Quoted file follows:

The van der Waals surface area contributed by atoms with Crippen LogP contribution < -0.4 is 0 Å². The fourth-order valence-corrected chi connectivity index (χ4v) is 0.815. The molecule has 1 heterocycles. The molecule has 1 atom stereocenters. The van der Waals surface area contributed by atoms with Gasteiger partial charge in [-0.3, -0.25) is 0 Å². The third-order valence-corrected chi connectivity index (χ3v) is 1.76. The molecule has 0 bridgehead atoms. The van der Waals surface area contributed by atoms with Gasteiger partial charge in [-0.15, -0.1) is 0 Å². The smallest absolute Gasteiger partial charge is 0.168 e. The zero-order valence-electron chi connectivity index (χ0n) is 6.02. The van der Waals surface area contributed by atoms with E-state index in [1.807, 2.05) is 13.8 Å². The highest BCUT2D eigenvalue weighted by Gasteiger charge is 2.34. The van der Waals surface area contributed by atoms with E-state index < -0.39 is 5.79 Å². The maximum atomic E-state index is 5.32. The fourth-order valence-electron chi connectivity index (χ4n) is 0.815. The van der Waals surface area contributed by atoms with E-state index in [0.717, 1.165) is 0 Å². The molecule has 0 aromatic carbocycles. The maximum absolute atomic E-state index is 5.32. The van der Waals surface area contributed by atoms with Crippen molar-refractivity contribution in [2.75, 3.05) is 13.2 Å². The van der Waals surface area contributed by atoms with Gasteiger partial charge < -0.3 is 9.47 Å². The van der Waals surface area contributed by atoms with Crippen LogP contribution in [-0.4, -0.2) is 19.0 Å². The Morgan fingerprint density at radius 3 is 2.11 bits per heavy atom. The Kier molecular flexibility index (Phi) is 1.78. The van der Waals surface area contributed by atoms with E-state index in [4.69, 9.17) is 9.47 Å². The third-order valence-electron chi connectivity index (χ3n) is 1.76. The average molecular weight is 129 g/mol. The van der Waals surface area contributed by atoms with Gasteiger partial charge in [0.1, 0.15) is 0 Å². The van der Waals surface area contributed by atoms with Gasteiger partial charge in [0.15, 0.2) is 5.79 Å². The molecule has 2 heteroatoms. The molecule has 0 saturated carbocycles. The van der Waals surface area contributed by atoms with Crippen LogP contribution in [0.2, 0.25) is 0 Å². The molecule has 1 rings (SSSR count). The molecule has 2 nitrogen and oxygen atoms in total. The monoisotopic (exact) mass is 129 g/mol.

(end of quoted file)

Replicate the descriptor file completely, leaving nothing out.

The van der Waals surface area contributed by atoms with Crippen LogP contribution < -0.4 is 0 Å². The fourth-order valence-corrected chi connectivity index (χ4v) is 0.815. The molecule has 1 heterocycles. The molecule has 1 atom stereocenters. The van der Waals surface area contributed by atoms with Gasteiger partial charge in [-0.3, -0.25) is 0 Å². The third-order valence-corrected chi connectivity index (χ3v) is 1.76. The molecule has 0 bridgehead atoms. The van der Waals surface area contributed by atoms with Gasteiger partial charge in [-0.15, -0.1) is 0 Å². The smallest absolute Gasteiger partial charge is 0.168 e. The zero-order valence-electron chi connectivity index (χ0n) is 6.02. The van der Waals surface area contributed by atoms with E-state index in [1.807, 2.05) is 13.8 Å². The highest BCUT2D eigenvalue weighted by Gasteiger charge is 2.34. The van der Waals surface area contributed by atoms with E-state index < -0.39 is 5.79 Å². The maximum atomic E-state index is 5.32. The fourth-order valence-electron chi connectivity index (χ4n) is 0.815. The van der Waals surface area contributed by atoms with E-state index in [0.717, 1.165) is 0 Å². The molecule has 0 aromatic carbocycles. The maximum absolute atomic E-state index is 5.32. The van der Waals surface area contributed by atoms with Crippen molar-refractivity contribution in [2.75, 3.05) is 13.2 Å². The van der Waals surface area contributed by atoms with Gasteiger partial charge < -0.3 is 9.47 Å². The van der Waals surface area contributed by atoms with Crippen LogP contribution in [-0.4, -0.2) is 19.0 Å². The Morgan fingerprint density at radius 3 is 2.11 bits per heavy atom. The Kier molecular flexibility index (Phi) is 1.78. The van der Waals surface area contributed by atoms with E-state index in [4.69, 9.17) is 9.47 Å². The third-order valence-electron chi connectivity index (χ3n) is 1.76. The average molecular weight is 129 g/mol. The van der Waals surface area contributed by atoms with Gasteiger partial charge in [0.1, 0.15) is 0 Å². The van der Waals surface area contributed by atoms with Gasteiger partial charge in [0.15, 0.2) is 5.79 Å². The molecule has 2 heteroatoms. The molecule has 0 saturated carbocycles. The van der Waals surface area contributed by atoms with Crippen LogP contribution in [0.2, 0.25) is 0 Å². The molecule has 1 rings (SSSR count). The molecule has 2 nitrogen and oxygen atoms in total. The monoisotopic (exact) mass is 129 g/mol.